Sunday, November 02, 2008

Obama and Abortion


We all know that Obama is an abortion extremist - he has argued that infanticide should be legal for babies that survive abortions and pledged to pass federal legislation allowing partial birth abortion in all circumstances and requiring the tax payers to pay for abortions. He will probably get to appoint two Supreme Court Justices and they will be just as radical as he is. This will guarantee that Roe v. Wade will not be overturned in our lifetimes, leading to the deaths of millions of unborn babies (3,000 a day currently).

My questions for Obama voters: what are the Obama policies that will outweigh this great evil? What good can he possibly accomplish that will make up for millions of dead babies? While some of you would be excited by an Obama victory - would it at least be bittersweet, knowing that the pro-life fight (from a legal standpoint) will be lost?

6 comments:

Scott Vanderleest said...

Deafening Silence.

While nobody wants to be a single issue voter, and liberal leaning evangelical groups try to promote issues of social and economic justice as equally challenging and moral, the issue of abortion is the elephant in the room for those who want to vote Democratic.

It seems to me that there is justifiable disagreement and appropriate ambiguity as to how we should strive for these other moral issues, but there can be no disagreement amongst Christians over the issue of abortion. And certainly not abortion rights as fought for by the current Democratic party. The current Democrats are beholden to NARAL and Planned Parenthood. Even if there are members of the Democratic Party who are Pro-Life, nobody can deny that the party's agenda is in no way so.

Sen. Obama is even to the left his party with his record in the Illinois Senate standing out like a huge hemorrhoid.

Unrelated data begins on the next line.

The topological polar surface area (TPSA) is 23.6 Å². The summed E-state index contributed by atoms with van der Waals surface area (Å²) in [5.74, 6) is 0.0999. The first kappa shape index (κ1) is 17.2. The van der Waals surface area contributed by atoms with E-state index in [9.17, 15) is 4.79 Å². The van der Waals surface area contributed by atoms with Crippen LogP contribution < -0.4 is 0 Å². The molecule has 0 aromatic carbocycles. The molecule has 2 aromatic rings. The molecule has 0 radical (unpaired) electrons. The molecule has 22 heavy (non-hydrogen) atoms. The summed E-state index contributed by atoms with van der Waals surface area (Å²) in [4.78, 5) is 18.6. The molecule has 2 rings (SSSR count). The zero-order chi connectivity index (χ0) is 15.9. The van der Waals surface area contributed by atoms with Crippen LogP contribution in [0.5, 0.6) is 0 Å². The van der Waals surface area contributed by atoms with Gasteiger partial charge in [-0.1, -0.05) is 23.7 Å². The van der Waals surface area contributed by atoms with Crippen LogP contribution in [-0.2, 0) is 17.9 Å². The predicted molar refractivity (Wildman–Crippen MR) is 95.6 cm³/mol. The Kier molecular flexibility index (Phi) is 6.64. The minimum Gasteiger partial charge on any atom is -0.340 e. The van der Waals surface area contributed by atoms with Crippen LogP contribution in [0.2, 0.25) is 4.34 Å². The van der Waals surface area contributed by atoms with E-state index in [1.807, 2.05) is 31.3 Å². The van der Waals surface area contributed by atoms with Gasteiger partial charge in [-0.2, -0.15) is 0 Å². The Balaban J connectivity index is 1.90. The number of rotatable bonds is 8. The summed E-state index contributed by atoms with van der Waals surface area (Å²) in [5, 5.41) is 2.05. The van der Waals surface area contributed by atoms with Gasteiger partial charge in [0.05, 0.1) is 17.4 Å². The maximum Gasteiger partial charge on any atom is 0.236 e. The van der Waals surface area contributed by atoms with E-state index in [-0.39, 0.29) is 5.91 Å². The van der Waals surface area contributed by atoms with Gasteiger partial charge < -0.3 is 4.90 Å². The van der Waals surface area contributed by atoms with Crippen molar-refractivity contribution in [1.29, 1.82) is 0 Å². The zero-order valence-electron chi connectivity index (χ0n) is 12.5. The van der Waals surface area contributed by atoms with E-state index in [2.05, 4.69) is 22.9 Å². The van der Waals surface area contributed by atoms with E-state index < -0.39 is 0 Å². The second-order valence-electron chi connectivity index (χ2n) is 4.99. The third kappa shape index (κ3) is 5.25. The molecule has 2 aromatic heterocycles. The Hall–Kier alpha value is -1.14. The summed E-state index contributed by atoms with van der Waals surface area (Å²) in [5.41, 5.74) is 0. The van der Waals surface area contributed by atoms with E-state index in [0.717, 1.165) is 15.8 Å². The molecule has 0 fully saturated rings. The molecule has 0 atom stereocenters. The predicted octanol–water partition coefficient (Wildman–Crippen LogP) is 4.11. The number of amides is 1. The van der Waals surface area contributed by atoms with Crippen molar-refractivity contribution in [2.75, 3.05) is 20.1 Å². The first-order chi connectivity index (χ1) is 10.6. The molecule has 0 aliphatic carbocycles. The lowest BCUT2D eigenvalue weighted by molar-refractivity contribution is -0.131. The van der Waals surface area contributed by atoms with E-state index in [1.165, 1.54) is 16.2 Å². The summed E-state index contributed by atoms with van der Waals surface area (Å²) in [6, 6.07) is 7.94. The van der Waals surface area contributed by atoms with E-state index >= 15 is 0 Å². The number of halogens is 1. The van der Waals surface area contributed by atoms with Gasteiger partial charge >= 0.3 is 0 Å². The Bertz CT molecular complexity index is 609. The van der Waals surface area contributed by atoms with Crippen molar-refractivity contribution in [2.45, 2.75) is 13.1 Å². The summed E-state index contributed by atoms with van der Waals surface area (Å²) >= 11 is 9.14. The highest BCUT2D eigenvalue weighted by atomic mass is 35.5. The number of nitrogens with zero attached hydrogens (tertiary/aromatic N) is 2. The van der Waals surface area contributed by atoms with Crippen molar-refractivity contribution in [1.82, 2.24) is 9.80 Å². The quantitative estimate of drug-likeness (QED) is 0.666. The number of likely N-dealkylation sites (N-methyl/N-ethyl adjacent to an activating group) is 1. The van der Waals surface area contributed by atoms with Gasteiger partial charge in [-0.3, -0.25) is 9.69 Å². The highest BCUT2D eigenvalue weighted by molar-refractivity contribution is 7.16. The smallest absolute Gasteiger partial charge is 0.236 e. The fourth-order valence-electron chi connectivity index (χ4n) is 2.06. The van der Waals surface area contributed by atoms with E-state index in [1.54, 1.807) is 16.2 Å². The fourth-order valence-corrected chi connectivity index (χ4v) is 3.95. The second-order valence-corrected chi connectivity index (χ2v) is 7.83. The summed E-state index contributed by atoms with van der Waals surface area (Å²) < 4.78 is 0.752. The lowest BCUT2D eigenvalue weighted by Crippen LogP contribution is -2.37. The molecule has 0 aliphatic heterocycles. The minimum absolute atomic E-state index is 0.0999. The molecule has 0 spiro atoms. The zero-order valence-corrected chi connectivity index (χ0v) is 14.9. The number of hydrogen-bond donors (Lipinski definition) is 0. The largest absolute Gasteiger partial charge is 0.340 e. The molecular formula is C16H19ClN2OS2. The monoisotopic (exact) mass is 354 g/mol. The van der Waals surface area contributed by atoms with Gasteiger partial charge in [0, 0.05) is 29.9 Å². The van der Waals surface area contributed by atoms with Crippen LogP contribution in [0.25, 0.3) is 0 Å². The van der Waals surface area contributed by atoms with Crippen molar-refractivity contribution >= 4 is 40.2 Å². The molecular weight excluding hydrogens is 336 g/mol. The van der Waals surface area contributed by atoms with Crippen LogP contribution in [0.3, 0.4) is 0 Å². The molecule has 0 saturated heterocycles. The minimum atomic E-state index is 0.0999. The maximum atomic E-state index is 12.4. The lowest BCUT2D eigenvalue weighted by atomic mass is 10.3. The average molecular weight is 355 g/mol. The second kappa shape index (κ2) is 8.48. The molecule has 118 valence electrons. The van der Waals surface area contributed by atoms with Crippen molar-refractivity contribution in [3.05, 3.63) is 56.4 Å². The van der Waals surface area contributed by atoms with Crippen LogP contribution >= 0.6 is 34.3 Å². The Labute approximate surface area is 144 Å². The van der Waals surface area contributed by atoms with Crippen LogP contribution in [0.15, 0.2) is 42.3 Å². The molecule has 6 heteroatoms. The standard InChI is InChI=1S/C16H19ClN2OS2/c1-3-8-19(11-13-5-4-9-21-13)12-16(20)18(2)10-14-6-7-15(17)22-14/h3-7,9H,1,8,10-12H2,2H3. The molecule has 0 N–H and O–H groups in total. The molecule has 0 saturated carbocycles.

I try to have room for disagreement on issues but abortion seems to be an area completely void of moral ambiguity. To vote for the Democrats is to swallow this issue as a martyr to other perceived moral issues. I, for one, am not comfortable with that.

Rudi said...

hey, that pictures looks like my kid right now!

Tom said...

Some thoughts on an obviously complex issue:

-please realize that even if Roe V. Wade were overturned tomorrow, abortion would then become an issue for individual states to decide. And certainly some states would ban abortion, while others would continue to allow it. So, as long as travel between states remains legal in this country, so will abortion.

-most women say that financial problems are a primary reason they had an abortion, so we should also consider issues like access to affordable healthcare, childcare, and living wages if we are truly serious about reducing the number of abortions in this country.

-an abortion is the result of an unwanted pregnancy. If we're interested in reducing abortions then we've got to be interested in reducing unwanted pregnancies. Comprehensive sexuality education and access to birth control help reduce unwanted pregnancies.

-12 of the last 14 Supreme Court appointments have been made by Republican presidents. Has this helped to reduce the number of abortions in our country in any meaningful way?

-it seems that for many abortion is an issue which rears it's head at election time, and then recedes into the background. If truly this is an evil that is so abhorrent that somebody can hardly even fathom voting for a Democrat, then it seems to me that that same person should be working tirelessly by whatever means necessary to reduce abortion throughout their life.

-I like what Shane Claiborne had to say as well "I am still passionately pro-life, I just have a much more holistic sense of what it means to be pro-life...and that if I am going to discourage abortion, I had better be ready to adopt some babies and care for some mothers".

-I liked these comments by Tony Campolo on his efforts as a pro-life Democrat:

http://www.sojo.net/blog/godspolitics/?p=2018

-here's a piece in the National Catholic Reporter by a Catholic defending his support of Obama. He believes that war and torture are "life" issues in addition to abortion. He then argues:

abortion rates drop when the social safety net is strengthened. If Obama's economic program will do more to reduce poverty than McCain's, then is it wrong to conclude that an Obama presidency will also reduce abortions? Not at all.

http://ncronline3.org/drupal/?q=node/2058

At this point in time I consider myself a pro-life Democrat. And may I mention I voted for Bush in 2000 so I'm not exactly a lifelong liberal either. Abortion is an extraordinarily complex issue which deserves a lot of thought and consideration. I think it is unnecessarily divisive and overly simplistic to say that the only acceptable Christian position because of abortion is to vote Republican.

Tom

Scot said...

Tom makes some excellent points. Indeed, much of it covers middle ground that almost all of us can agree on--something sorely missing in political discussions today.